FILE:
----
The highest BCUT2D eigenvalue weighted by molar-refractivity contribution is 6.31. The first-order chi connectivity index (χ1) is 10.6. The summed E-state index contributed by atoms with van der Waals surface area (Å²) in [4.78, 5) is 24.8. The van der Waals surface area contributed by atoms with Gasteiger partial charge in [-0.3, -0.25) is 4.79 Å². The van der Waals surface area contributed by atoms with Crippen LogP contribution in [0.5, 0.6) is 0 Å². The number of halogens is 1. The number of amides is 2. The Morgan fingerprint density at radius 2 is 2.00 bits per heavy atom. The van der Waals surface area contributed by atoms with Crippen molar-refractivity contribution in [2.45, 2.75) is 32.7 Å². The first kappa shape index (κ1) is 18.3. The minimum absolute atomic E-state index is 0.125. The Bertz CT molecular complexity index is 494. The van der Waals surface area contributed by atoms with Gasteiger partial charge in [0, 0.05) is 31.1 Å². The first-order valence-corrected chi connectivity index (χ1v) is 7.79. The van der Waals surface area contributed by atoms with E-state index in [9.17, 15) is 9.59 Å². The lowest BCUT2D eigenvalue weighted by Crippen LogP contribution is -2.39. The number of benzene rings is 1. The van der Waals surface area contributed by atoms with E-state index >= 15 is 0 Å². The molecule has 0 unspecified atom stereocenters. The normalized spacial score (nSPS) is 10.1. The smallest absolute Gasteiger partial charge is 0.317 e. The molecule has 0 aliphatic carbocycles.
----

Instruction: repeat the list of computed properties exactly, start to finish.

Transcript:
The highest BCUT2D eigenvalue weighted by molar-refractivity contribution is 6.31. The first-order chi connectivity index (χ1) is 10.6. The summed E-state index contributed by atoms with van der Waals surface area (Å²) in [4.78, 5) is 24.8. The van der Waals surface area contributed by atoms with Gasteiger partial charge in [-0.3, -0.25) is 4.79 Å². The van der Waals surface area contributed by atoms with Crippen LogP contribution in [0.5, 0.6) is 0 Å². The number of halogens is 1. The number of amides is 2. The Morgan fingerprint density at radius 2 is 2.00 bits per heavy atom. The van der Waals surface area contributed by atoms with Crippen molar-refractivity contribution in [2.45, 2.75) is 32.7 Å². The first kappa shape index (κ1) is 18.3. The minimum absolute atomic E-state index is 0.125. The Bertz CT molecular complexity index is 494. The van der Waals surface area contributed by atoms with Gasteiger partial charge in [0, 0.05) is 31.1 Å². The first-order valence-corrected chi connectivity index (χ1v) is 7.79. The van der Waals surface area contributed by atoms with E-state index in [9.17, 15) is 9.59 Å². The lowest BCUT2D eigenvalue weighted by Crippen LogP contribution is -2.39. The number of benzene rings is 1. The van der Waals surface area contributed by atoms with E-state index >= 15 is 0 Å². The molecule has 0 unspecified atom stereocenters. The normalized spacial score (nSPS) is 10.1. The smallest absolute Gasteiger partial charge is 0.317 e. The molecule has 0 aliphatic carbocycles.